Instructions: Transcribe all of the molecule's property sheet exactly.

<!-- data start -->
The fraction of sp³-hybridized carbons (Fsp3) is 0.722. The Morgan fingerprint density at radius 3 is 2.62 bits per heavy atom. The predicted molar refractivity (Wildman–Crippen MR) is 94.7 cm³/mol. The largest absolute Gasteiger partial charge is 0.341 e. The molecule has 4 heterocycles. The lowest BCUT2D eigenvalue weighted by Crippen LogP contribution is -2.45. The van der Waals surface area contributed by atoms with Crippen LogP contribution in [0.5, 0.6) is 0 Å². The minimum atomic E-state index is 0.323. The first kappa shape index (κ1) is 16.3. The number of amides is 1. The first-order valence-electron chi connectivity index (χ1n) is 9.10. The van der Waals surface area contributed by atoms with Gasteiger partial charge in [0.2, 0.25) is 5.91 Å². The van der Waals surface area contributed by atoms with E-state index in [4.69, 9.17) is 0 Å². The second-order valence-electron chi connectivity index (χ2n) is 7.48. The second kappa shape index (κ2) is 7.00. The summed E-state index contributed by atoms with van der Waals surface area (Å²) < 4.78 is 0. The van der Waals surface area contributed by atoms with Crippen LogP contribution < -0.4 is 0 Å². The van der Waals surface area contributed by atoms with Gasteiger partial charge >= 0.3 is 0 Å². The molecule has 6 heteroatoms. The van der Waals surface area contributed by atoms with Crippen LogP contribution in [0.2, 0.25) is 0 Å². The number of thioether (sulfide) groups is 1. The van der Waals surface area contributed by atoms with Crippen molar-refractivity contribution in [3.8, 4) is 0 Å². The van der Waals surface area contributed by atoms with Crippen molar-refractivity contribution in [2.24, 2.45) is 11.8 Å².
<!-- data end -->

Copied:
The fraction of sp³-hybridized carbons (Fsp3) is 0.722. The Morgan fingerprint density at radius 3 is 2.62 bits per heavy atom. The predicted molar refractivity (Wildman–Crippen MR) is 94.7 cm³/mol. The largest absolute Gasteiger partial charge is 0.341 e. The molecule has 4 heterocycles. The lowest BCUT2D eigenvalue weighted by Crippen LogP contribution is -2.45. The van der Waals surface area contributed by atoms with Crippen LogP contribution in [0.5, 0.6) is 0 Å². The minimum atomic E-state index is 0.323. The first kappa shape index (κ1) is 16.3. The number of amides is 1. The first-order valence-electron chi connectivity index (χ1n) is 9.10. The van der Waals surface area contributed by atoms with Gasteiger partial charge in [0.2, 0.25) is 5.91 Å². The van der Waals surface area contributed by atoms with E-state index in [4.69, 9.17) is 0 Å². The second-order valence-electron chi connectivity index (χ2n) is 7.48. The second kappa shape index (κ2) is 7.00. The summed E-state index contributed by atoms with van der Waals surface area (Å²) < 4.78 is 0. The van der Waals surface area contributed by atoms with Crippen LogP contribution < -0.4 is 0 Å². The van der Waals surface area contributed by atoms with Gasteiger partial charge >= 0.3 is 0 Å². The molecule has 6 heteroatoms. The van der Waals surface area contributed by atoms with Crippen LogP contribution in [0.2, 0.25) is 0 Å². The number of thioether (sulfide) groups is 1. The van der Waals surface area contributed by atoms with Crippen molar-refractivity contribution in [3.8, 4) is 0 Å². The van der Waals surface area contributed by atoms with Crippen molar-refractivity contribution in [2.24, 2.45) is 11.8 Å².